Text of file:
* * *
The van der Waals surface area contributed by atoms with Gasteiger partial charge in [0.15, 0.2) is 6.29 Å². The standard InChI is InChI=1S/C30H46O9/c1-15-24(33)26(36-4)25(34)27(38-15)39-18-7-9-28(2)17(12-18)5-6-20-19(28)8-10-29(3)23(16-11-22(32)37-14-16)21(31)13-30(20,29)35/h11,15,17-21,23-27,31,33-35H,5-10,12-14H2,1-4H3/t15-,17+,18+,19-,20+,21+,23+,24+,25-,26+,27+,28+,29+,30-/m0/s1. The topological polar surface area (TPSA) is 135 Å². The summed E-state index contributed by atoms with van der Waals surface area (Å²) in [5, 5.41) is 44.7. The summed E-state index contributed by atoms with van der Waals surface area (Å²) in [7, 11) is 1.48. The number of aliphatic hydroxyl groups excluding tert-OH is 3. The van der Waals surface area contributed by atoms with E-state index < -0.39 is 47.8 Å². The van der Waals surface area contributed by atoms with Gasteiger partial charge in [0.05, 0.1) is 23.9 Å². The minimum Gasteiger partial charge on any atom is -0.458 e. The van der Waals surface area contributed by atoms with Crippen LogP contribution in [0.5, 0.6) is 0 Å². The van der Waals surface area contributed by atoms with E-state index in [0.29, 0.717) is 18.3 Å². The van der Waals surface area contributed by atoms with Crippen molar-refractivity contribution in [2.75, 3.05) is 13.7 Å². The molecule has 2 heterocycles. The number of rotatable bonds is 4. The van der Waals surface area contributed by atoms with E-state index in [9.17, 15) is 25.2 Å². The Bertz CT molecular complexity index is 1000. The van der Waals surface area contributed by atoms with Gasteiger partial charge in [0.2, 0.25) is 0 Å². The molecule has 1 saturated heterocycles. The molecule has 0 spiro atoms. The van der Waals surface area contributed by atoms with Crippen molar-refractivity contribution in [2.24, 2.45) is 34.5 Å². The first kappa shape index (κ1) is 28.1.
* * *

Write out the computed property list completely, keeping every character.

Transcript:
The van der Waals surface area contributed by atoms with Gasteiger partial charge in [0.15, 0.2) is 6.29 Å². The standard InChI is InChI=1S/C30H46O9/c1-15-24(33)26(36-4)25(34)27(38-15)39-18-7-9-28(2)17(12-18)5-6-20-19(28)8-10-29(3)23(16-11-22(32)37-14-16)21(31)13-30(20,29)35/h11,15,17-21,23-27,31,33-35H,5-10,12-14H2,1-4H3/t15-,17+,18+,19-,20+,21+,23+,24+,25-,26+,27+,28+,29+,30-/m0/s1. The topological polar surface area (TPSA) is 135 Å². The summed E-state index contributed by atoms with van der Waals surface area (Å²) in [5, 5.41) is 44.7. The summed E-state index contributed by atoms with van der Waals surface area (Å²) in [7, 11) is 1.48. The number of aliphatic hydroxyl groups excluding tert-OH is 3. The van der Waals surface area contributed by atoms with E-state index < -0.39 is 47.8 Å². The van der Waals surface area contributed by atoms with Gasteiger partial charge in [0.05, 0.1) is 23.9 Å². The minimum Gasteiger partial charge on any atom is -0.458 e. The van der Waals surface area contributed by atoms with Crippen LogP contribution in [0.5, 0.6) is 0 Å². The van der Waals surface area contributed by atoms with E-state index in [0.29, 0.717) is 18.3 Å². The van der Waals surface area contributed by atoms with Crippen molar-refractivity contribution in [2.75, 3.05) is 13.7 Å². The molecule has 2 heterocycles. The number of rotatable bonds is 4. The van der Waals surface area contributed by atoms with E-state index in [9.17, 15) is 25.2 Å². The Bertz CT molecular complexity index is 1000. The van der Waals surface area contributed by atoms with Gasteiger partial charge in [0.2, 0.25) is 0 Å². The molecule has 1 saturated heterocycles. The molecule has 0 spiro atoms. The van der Waals surface area contributed by atoms with Crippen molar-refractivity contribution in [2.24, 2.45) is 34.5 Å². The first kappa shape index (κ1) is 28.1.